California rent control battle finishes under shadow of billionaires’ wealth jumping 45% during the pandemic

In December 2016, the City Council voted to allow the railyards project, which will be the largest urban infill development west of the Mississippi, to be built with only 6% for affordable homes. (Photo by Scott Thomas Anderson)

Grassroots volunteers fight for Prop. 21 in the face of $80 million opposition campaign

For the third time in three years, housing advocates are trying to overturn the state’s controversial Costa-Hawkins law, which greatly hinders local governments from enacting strong rent control.

State Assembly members Richard Bloom and David Chiu attempted to end the law with a bill in January 2018, only for their effort to die by one vote in committee. That November, advocates went straight to voters for a repeal through Proposition 10, which landlords and real estate interests spent nearly $80 million to soundly defeat, 59% to 41%.

Now, tenant groups are making their case to kill Costa-Hawkins again with Prop. 21, asking voters to reconsider during the unemployment and economic hardship caused by the COVID-19 pandemic.

Those advocates will spend the last week of the campaign armed with a new report indicating that the wealth gap in California has widened at lightning speed during the coronavirus outbreak. Whether voters support Prop. 21 also greatly affects how Sacramento’s Measure C will be implemented, if it passes.

The report was compiled by Americans for Tax Fairness, the Institute for Policy Studies and the Alliance of Californians for Community Empowerment Institute. Analyzing data from Forbes magazine, the organizations found that the wealth of California’s 161 billionaires collectively rose by $312.8 billion since mid-March, roughly the beginning of the pandemic. Individual standouts include Mark Zuckerberg, whose wealth reportedly grew from $54.7 billion on March 18 to $101 billion on Oct. 13—an increase of 85%. Another was Elon Musk, whose wealth reportedly grew from $24.6 billion to $92.8 billion – an increase of 277%.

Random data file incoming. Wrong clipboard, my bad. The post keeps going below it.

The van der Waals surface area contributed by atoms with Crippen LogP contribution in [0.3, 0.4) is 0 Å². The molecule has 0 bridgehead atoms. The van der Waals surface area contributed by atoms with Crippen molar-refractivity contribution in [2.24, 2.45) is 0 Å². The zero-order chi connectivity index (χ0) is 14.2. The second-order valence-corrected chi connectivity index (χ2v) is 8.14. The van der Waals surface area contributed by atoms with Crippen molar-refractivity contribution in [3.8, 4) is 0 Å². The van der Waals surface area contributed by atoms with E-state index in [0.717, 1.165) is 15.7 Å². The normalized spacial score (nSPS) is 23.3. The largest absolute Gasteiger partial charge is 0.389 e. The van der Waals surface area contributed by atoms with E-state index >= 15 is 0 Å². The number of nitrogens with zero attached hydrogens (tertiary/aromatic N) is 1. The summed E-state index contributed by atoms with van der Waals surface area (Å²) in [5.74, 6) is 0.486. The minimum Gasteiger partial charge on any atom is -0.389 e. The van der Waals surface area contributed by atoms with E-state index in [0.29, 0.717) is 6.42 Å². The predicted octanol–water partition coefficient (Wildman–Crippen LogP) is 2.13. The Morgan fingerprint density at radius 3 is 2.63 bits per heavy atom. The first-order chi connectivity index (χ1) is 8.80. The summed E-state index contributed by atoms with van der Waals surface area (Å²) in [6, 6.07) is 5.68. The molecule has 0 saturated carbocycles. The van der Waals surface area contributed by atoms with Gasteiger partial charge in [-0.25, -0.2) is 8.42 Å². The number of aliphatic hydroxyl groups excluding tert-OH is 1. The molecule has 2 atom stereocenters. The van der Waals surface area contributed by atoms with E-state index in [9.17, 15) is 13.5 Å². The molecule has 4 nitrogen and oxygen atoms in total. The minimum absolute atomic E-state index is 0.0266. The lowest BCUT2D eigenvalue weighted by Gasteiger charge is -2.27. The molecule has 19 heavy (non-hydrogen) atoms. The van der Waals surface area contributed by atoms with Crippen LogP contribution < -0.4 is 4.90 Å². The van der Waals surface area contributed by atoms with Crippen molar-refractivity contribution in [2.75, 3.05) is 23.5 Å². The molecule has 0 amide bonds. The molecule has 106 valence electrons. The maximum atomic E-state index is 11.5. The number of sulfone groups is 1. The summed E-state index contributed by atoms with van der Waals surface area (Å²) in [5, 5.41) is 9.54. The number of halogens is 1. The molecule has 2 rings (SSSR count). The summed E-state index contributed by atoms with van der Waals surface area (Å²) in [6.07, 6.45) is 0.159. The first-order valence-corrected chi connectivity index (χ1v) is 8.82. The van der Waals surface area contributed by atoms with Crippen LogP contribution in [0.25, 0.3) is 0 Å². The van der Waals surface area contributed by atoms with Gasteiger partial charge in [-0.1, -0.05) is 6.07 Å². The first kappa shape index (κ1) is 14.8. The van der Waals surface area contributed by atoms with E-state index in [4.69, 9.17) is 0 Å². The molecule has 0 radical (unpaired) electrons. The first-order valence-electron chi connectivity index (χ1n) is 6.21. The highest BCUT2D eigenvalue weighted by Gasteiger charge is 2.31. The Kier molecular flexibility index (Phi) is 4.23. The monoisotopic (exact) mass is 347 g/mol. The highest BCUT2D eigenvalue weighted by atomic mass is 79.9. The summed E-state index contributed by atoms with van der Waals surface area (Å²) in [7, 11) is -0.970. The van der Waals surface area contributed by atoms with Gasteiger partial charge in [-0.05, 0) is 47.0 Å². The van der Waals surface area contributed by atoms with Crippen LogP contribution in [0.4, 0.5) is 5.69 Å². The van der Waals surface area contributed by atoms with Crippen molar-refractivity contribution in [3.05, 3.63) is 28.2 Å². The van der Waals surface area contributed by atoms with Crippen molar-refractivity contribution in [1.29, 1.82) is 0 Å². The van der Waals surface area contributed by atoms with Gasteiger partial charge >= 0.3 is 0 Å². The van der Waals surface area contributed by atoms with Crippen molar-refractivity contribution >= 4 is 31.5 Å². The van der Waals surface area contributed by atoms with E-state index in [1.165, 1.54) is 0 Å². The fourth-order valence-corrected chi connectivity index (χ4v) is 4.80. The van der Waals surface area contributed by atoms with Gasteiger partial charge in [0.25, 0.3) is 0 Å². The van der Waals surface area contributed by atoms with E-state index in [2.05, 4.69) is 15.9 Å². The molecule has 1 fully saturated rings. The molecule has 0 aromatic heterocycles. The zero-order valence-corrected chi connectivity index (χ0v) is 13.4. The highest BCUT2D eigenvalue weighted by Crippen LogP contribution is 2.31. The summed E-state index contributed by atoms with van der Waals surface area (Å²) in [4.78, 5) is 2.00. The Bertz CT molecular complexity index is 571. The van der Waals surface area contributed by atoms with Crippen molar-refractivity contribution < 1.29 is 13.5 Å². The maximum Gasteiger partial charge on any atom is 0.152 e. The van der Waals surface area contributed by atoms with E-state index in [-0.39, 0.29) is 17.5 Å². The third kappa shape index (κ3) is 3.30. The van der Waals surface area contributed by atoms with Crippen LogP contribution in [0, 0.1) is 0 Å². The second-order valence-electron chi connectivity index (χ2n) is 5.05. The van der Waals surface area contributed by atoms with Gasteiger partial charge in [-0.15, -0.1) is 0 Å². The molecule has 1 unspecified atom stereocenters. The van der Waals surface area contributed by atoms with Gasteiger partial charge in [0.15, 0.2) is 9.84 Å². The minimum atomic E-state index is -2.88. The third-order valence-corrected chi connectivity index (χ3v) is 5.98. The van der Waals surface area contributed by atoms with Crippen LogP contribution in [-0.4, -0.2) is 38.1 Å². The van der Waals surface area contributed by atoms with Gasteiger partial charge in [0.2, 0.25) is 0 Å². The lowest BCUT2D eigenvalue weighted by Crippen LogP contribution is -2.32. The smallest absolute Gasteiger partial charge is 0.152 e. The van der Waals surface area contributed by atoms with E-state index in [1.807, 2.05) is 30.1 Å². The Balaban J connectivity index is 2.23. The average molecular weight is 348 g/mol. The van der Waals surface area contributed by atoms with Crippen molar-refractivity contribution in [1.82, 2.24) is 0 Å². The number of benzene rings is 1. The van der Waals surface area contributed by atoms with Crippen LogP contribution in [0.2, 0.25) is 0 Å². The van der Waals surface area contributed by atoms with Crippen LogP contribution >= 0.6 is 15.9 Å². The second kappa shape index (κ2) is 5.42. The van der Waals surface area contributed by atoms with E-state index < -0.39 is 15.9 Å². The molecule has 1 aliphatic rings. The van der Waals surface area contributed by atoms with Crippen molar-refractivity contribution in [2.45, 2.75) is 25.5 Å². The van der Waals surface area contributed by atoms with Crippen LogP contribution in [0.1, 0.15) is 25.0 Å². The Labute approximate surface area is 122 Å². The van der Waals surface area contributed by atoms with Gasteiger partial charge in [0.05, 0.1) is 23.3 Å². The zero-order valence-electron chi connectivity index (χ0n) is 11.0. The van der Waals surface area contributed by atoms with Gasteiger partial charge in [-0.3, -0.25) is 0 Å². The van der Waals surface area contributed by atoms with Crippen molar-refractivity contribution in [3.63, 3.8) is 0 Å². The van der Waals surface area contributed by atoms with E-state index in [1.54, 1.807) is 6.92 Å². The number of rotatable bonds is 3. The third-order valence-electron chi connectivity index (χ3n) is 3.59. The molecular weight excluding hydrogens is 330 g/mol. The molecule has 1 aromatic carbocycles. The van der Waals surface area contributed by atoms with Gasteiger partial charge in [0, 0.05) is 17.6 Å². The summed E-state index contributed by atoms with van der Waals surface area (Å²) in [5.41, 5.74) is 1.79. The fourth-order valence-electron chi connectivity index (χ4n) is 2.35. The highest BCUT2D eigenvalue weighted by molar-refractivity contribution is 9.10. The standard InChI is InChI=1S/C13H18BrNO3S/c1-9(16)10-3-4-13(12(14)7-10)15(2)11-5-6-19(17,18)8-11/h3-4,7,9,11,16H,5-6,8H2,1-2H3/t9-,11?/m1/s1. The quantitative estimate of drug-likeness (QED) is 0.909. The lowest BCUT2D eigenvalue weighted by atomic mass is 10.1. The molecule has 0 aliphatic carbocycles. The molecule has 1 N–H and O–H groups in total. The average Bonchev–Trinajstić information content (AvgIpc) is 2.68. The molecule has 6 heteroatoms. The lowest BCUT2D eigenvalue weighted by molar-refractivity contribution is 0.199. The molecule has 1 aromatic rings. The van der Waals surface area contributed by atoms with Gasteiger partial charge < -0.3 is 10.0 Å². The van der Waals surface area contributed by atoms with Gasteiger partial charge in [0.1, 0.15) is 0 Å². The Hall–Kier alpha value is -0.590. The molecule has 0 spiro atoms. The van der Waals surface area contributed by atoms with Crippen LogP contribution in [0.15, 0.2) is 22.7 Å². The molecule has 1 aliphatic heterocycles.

Though not based in California, Jeff Bezos, owner of Amazon, which profited from small businesses across the state being forced to close for weeks or months, saw his wealth grow from $113 billion to $203 billion.

Meanwhile, according to the U.S. Department of Labor, nearly 9 million Californians lost their jobs between March 21 and Sept. 26, and 2.8 million were collecting unemployment as of late September.

The authors of the new report also cite a late August analysis by MSN Money, which determined that 14,050 businesses in California had permanently closed, while 15,301 were still temporarily closed.

Without more federal relief, the toll of the crisis is becoming apparent for California tenants, 15% of whom reported being behind on their September rent payment, according to the Center on Budget and Policy Priorities.    

Passing Prop. 21 would not enact rent control anywhere in the state. Rather it would neutralize the Costa-Hawkins law, which bars local rent control measures from applying to any apartments built after 1995, or to single-family rental homes, duplexes and many new developments.

A poll conducted by U.C. Berkeley’s Institute of Governmental Studies between Oct. 16 and 23 found that 37% of likely voters supported Prop. 21, but 48% opposed it and 15% were undecided. In the same poll in mid-September, 37% were in favor, 37% were opposed and 26% said they were undecided.